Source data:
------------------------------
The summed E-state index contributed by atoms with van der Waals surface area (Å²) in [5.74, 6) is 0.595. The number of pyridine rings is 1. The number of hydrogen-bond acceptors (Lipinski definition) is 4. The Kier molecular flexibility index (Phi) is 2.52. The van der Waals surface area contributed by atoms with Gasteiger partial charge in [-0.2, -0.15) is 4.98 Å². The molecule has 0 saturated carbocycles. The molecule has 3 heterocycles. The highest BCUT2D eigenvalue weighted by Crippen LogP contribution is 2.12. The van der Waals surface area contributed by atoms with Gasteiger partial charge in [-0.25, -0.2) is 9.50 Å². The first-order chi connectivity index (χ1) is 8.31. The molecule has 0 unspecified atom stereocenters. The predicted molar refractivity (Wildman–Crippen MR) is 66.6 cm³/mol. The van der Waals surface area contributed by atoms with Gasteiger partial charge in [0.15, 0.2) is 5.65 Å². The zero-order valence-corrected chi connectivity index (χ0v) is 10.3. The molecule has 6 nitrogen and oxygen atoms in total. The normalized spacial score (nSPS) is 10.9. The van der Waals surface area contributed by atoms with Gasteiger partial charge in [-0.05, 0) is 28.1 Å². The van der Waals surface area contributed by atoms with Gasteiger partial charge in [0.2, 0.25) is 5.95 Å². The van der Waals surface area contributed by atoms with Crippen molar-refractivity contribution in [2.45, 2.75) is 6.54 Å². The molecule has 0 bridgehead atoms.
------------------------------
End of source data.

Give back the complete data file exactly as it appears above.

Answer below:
The summed E-state index contributed by atoms with van der Waals surface area (Å²) in [5.74, 6) is 0.595. The number of pyridine rings is 1. The number of hydrogen-bond acceptors (Lipinski definition) is 4. The Kier molecular flexibility index (Phi) is 2.52. The van der Waals surface area contributed by atoms with Gasteiger partial charge in [-0.2, -0.15) is 4.98 Å². The molecule has 0 saturated carbocycles. The molecule has 3 heterocycles. The highest BCUT2D eigenvalue weighted by Crippen LogP contribution is 2.12. The van der Waals surface area contributed by atoms with Gasteiger partial charge in [-0.25, -0.2) is 9.50 Å². The first-order chi connectivity index (χ1) is 8.31. The molecule has 0 unspecified atom stereocenters. The predicted molar refractivity (Wildman–Crippen MR) is 66.6 cm³/mol. The van der Waals surface area contributed by atoms with Gasteiger partial charge in [0.15, 0.2) is 5.65 Å². The zero-order valence-corrected chi connectivity index (χ0v) is 10.3. The molecule has 6 nitrogen and oxygen atoms in total. The normalized spacial score (nSPS) is 10.9. The van der Waals surface area contributed by atoms with Gasteiger partial charge in [-0.05, 0) is 28.1 Å². The van der Waals surface area contributed by atoms with Gasteiger partial charge in [0.2, 0.25) is 5.95 Å². The van der Waals surface area contributed by atoms with Crippen molar-refractivity contribution in [2.45, 2.75) is 6.54 Å². The molecule has 0 bridgehead atoms.